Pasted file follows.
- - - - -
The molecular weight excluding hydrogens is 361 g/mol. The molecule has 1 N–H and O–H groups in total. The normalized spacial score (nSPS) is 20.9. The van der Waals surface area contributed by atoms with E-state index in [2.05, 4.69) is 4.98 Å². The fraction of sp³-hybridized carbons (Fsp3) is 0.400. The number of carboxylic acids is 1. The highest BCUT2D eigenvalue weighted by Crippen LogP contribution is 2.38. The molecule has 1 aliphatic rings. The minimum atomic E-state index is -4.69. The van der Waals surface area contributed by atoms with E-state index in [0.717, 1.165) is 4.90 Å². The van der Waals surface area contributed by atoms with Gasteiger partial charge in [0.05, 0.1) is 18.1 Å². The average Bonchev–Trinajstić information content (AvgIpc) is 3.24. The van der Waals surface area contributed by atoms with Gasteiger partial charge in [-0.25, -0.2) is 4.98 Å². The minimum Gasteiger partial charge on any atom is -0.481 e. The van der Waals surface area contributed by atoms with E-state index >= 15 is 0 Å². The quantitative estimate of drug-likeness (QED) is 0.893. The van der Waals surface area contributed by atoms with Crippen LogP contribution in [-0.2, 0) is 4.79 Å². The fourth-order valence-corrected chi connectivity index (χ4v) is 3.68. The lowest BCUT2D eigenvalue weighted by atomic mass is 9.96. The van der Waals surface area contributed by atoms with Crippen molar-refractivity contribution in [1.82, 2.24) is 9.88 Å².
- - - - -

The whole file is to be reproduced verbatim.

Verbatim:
The molecular weight excluding hydrogens is 361 g/mol. The molecule has 1 N–H and O–H groups in total. The normalized spacial score (nSPS) is 20.9. The van der Waals surface area contributed by atoms with E-state index in [2.05, 4.69) is 4.98 Å². The fraction of sp³-hybridized carbons (Fsp3) is 0.400. The number of carboxylic acids is 1. The highest BCUT2D eigenvalue weighted by Crippen LogP contribution is 2.38. The molecule has 1 aliphatic rings. The minimum atomic E-state index is -4.69. The van der Waals surface area contributed by atoms with E-state index in [0.717, 1.165) is 4.90 Å². The van der Waals surface area contributed by atoms with Gasteiger partial charge in [0.05, 0.1) is 18.1 Å². The average Bonchev–Trinajstić information content (AvgIpc) is 3.24. The van der Waals surface area contributed by atoms with Gasteiger partial charge in [-0.25, -0.2) is 4.98 Å². The minimum Gasteiger partial charge on any atom is -0.481 e. The van der Waals surface area contributed by atoms with E-state index >= 15 is 0 Å². The quantitative estimate of drug-likeness (QED) is 0.893. The van der Waals surface area contributed by atoms with Crippen LogP contribution in [-0.2, 0) is 4.79 Å². The fourth-order valence-corrected chi connectivity index (χ4v) is 3.68. The lowest BCUT2D eigenvalue weighted by atomic mass is 9.96. The van der Waals surface area contributed by atoms with Crippen molar-refractivity contribution in [1.82, 2.24) is 9.88 Å².